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Genetic and Rare Diseases Information Center (GARD)

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Canavan disease

Other Names for this Disease
  • ACY2 deficiency
  • Aminoacylase 2 deficiency
  • ASP deficiency
  • ASPA deficiency
  • Aspartoacylase deficiency
More Names
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Canavan disease is an inherited disorder that causes progressive damage to nerve cells in the brain.[1] This disease is one of a group of genetic disorders called leukodystrophies. Leukodystrophies are characterized by degeneration of myelin, which is the fatty covering that insulates nerve fibers.[1][2] Canavan disease is caused by mutations in the ASPA gene and is inherited in an autosomal recessive pattern.[1][3] While it occurs in people of all ethnic backgrounds, it is most common in people of Ashkenazi (eastern and central European) Jewish heritage, and among Saudi Arabians.[1][2][3]
Last updated: 7/21/2009


  1. Canavan disease. Genetics Home Reference (GHR). 2008; Accessed 7/21/2009.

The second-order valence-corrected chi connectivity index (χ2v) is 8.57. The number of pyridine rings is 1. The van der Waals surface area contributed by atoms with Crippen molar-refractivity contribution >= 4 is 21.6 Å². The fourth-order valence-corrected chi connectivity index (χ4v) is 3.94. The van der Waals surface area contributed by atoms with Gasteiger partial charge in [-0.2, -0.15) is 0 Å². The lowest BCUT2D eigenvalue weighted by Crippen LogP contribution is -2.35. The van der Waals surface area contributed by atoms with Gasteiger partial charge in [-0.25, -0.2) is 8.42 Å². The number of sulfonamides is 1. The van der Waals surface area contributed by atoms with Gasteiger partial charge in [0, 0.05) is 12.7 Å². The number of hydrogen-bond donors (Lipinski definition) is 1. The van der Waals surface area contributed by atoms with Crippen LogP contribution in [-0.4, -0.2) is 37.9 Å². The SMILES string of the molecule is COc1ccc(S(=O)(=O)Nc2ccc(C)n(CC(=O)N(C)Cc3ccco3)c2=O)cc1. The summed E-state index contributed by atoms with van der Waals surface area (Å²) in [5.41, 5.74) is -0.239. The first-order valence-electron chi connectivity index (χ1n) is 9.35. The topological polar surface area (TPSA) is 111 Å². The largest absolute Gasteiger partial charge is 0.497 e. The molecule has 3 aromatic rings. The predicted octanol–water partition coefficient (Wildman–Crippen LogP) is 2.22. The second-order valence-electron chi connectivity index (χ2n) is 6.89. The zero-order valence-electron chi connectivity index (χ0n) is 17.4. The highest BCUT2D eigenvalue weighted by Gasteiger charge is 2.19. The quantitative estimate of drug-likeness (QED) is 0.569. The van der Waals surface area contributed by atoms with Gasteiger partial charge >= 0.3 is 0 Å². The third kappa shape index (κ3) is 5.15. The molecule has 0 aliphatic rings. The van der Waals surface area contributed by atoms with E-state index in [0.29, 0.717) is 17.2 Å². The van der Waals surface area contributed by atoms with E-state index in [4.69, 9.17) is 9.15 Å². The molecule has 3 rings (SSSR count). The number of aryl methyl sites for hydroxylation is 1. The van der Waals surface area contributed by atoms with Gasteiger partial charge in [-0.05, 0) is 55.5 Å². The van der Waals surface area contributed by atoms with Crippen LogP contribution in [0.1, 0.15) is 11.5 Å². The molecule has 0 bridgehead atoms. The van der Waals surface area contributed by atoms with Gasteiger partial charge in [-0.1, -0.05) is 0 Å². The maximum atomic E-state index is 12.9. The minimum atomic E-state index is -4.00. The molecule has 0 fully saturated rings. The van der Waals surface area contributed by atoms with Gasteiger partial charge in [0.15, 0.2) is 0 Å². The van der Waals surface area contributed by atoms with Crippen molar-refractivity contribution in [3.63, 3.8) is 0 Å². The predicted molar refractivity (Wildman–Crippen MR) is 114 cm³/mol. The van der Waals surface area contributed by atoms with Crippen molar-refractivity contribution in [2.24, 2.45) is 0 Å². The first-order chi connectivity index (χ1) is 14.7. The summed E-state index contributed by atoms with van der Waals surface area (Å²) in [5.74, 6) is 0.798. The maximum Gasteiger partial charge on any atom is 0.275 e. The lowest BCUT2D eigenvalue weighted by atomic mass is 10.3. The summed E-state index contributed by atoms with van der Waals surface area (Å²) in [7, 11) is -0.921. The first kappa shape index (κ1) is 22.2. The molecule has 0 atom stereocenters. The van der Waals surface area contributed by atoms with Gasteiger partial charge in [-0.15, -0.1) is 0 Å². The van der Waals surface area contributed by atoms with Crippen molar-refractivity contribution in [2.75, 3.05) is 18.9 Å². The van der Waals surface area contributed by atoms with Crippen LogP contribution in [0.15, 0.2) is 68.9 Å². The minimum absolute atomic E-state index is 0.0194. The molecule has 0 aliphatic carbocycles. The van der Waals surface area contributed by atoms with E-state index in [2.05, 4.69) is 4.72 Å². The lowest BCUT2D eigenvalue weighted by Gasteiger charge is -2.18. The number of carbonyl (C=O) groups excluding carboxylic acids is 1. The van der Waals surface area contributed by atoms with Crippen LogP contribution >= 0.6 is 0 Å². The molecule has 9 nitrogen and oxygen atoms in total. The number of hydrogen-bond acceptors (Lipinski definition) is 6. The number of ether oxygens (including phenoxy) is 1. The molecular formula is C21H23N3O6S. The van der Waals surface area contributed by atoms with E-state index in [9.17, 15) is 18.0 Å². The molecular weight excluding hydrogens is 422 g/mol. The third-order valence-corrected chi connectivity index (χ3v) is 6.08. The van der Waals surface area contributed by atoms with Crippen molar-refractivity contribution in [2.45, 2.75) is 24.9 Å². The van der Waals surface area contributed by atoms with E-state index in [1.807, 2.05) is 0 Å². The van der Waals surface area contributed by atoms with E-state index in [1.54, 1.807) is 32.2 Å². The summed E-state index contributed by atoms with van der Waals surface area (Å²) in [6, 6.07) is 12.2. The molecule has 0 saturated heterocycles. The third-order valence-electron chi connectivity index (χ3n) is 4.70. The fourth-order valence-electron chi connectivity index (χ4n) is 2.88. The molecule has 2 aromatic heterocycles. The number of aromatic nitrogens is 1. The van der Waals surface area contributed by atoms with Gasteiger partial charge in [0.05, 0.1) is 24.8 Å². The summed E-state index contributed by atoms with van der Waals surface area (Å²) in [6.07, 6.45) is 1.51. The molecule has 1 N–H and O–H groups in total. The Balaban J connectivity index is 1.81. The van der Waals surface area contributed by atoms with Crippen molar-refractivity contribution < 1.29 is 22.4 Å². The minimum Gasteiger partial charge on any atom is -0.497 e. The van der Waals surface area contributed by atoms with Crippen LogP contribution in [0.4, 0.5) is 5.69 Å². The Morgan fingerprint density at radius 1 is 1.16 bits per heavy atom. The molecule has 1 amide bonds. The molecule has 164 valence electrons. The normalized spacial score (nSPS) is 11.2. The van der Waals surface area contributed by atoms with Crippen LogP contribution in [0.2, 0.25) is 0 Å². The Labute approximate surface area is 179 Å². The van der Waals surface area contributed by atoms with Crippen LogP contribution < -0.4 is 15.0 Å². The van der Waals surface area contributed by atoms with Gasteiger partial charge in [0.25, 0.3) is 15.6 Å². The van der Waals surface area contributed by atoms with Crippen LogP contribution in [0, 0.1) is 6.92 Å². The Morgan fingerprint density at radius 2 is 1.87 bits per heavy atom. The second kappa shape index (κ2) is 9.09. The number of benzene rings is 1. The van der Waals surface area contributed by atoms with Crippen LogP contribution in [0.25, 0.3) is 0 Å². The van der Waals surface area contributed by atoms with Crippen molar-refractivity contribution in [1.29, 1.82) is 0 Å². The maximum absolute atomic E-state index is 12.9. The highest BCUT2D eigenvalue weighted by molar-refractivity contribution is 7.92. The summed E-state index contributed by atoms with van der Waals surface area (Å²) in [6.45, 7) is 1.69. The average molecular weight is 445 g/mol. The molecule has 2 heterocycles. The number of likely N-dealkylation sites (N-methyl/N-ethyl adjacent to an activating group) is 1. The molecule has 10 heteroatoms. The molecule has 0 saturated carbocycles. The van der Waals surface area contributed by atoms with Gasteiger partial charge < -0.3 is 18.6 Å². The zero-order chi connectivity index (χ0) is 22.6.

2. NINDS Canavan Disease Information Page. National Institute of Neurological Disorders and Stroke (NINDS). 2008; Accessed 7/21/2009.
  3. Haldeman- Englert C. Canavan disease. MedlinePlus. 2008; Accessed 7/21/2009.
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Basic Information

  • Genetics Home Reference (GHR) contains information on Canavan disease. This website is maintained by the National Library of Medicine.
  • MedlinePlus was designed by the National Library of Medicine to help you research your health questions, and it provides more information about this topic.
  • The National Institute of Neurological Disorders and Stroke (NINDS) collects and disseminates research information related to neurological disorders. Click on the link to view information on this topic.
  • The National Organization for Rare Disorders (NORD) is a federation of more than 130 nonprofit voluntary health organizations serving people with rare disorders. Click on the link to view information on this topic.

In Depth Information

  • The Online Mendelian Inheritance in Man (OMIM) is an catalog of human genes and genetic disorders. Each entry has a summary of related medical articles. It is meant for health care professionals and researchers. OMIM is maintained by Johns Hopkins University School of Medicine. 
  • Orphanet is a European reference portal for information on rare diseases and orphan drugs.  Access to this database is free of charge.
  • PubMed is a searchable database of medical literature and lists journal articles that discuss Canavan disease. Click on the link to view a sample search on this topic.

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